Connecting During COVID

On the afternoon of March 12, the announcement that school would be closing due to COVID-19 crackled through the speakers. Elation filled the air. Students were thrilled to receive extra time off school just before spring break, allowing them to catch up on their coursework, unfinished Netflix series, and much-needed sleep. As the days stretched on, however, and online schooling was extended to the end of the school year, students began to miss the connection to their peers that school provided.

LRSD Battles For Local Control

Little Rock, Arkansas, known for its historic place in the desegregation of American public schools, is once again facing a crisis of educational rights. A decision made by the governor-appointed Arkansas Board of Education threatens students’ rights to an equal education for all. The proposed motion to reconstitute the Little Rock School District into two administrative systems, one for failing schools, which are often impoverished and underfunded, and another for succeeding schools, which are often affluent, jeopardizes the progress made since the Little Rock Nine boldly ascended the steps of Central High in 1957.

History of Immigration Repeats Itself

Almost two hundred years ago, the Irish came to America in ships and on foot, holding only what belongings they could carry. “I believe there is neither Employment nor food–the people is in a starving state and dying in hundreds and the streets of Belfast, crowded Every day with people [going] out to America [sic],” immigrant William Dunne wrote in a letter to his nephew, John Curtis, which is stored on the Historical Society of Pennsylvania site.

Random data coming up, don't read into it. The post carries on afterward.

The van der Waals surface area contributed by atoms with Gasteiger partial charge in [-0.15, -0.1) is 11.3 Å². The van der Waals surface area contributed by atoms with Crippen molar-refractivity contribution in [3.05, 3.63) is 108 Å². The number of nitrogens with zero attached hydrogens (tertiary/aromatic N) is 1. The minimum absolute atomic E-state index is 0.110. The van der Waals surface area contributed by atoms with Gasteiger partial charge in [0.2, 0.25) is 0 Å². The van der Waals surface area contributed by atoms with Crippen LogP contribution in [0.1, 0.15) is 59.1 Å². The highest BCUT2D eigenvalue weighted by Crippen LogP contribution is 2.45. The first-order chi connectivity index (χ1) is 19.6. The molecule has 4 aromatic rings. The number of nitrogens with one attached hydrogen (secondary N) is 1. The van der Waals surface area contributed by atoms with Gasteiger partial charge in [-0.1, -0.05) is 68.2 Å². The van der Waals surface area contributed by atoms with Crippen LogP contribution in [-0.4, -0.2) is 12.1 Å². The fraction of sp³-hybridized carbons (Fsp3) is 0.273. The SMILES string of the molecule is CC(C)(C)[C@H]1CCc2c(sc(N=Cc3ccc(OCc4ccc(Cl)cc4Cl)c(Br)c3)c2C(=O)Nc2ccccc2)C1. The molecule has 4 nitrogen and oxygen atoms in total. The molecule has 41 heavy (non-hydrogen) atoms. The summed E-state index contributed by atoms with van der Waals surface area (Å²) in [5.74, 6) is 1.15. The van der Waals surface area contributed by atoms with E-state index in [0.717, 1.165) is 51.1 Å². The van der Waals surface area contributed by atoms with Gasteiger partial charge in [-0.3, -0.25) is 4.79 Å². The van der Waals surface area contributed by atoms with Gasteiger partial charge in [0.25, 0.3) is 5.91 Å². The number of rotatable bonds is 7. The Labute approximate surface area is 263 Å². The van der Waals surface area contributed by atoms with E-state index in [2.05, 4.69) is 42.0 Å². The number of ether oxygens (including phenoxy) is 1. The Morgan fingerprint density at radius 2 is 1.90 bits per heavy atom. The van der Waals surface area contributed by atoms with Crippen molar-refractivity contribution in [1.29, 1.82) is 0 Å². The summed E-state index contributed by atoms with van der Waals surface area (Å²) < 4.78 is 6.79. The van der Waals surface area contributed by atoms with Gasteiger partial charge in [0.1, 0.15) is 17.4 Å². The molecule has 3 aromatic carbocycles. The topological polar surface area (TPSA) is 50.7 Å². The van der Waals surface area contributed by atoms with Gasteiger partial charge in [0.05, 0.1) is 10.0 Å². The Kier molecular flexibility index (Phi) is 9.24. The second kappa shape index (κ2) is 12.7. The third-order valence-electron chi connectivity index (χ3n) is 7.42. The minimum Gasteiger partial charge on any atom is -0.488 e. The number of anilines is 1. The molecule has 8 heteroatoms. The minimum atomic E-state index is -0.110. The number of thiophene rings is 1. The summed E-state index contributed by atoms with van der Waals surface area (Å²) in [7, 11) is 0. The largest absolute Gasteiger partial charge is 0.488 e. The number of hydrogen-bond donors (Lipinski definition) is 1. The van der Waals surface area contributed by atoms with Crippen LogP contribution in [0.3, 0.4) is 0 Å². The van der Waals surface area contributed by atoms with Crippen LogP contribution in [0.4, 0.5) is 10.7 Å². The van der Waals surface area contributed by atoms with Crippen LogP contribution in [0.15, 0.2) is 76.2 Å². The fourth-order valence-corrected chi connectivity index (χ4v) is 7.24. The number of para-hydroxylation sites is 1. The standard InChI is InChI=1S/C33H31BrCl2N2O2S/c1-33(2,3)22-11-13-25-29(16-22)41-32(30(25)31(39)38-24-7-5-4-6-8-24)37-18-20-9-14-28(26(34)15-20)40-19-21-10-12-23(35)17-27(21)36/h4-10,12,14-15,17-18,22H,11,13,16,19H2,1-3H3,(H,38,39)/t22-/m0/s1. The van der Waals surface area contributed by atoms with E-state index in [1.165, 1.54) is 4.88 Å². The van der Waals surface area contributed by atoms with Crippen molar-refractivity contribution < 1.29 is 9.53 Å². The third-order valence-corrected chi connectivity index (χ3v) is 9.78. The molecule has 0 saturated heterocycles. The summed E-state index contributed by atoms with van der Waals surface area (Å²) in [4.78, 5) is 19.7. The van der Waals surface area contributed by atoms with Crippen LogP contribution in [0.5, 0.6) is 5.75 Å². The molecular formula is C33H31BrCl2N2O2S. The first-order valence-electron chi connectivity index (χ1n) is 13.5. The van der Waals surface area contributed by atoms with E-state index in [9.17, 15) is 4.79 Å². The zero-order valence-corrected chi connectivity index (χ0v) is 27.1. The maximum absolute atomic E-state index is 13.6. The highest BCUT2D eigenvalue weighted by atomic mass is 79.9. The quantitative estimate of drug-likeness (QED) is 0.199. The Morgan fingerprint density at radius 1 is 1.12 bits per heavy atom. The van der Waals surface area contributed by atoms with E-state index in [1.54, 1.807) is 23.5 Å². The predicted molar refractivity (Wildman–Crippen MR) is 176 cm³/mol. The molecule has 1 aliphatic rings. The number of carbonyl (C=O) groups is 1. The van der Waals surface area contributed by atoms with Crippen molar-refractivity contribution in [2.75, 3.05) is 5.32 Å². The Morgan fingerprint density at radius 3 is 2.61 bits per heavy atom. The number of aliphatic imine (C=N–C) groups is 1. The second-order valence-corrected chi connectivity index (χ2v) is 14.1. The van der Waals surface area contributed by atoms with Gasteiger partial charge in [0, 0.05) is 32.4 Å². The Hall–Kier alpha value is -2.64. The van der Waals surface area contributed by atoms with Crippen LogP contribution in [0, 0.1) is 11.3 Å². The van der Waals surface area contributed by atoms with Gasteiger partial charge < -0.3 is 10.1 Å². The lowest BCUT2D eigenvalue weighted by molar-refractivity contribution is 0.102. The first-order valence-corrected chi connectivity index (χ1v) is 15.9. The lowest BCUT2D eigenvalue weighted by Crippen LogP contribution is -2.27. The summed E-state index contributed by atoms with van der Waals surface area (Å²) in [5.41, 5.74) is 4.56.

Short Story: Mama and the Cornbread Critter

“Yeah, these are nice. But they ain’t nothin’ compared to Mama Dunwell’s Famous Cornbread.” I had a hard time believing that the entries in this contest could be considered “nothing” under any circumstances. Cornbread after cornbread sat along the length of the hickory table, some mottled with green flecks of jalapeno, others sprinkled with a light dusting of sugar and honey. The ride into Stone Creek, Arkansas had been a rough and tiring one, but for this, it had all been worth it. “What makes Mama Dunwell’s so special?” I asked, fiddling with my judge’s pass.

Central Students Sweep Awards at Arkansas Young Artists’ Association

It’s a bright April morning, but the art classrooms are empty at Central. No one is working on their school-assigned pieces, and no one is taking advantage of instructor Jason McCann’s endless supply of free coffee and cream. Instead, Central’s art students cluster alongside hundreds of other children on the floor of Governor’s Hall II at the old State House, hunched over two-foot pieces of white sketch paper.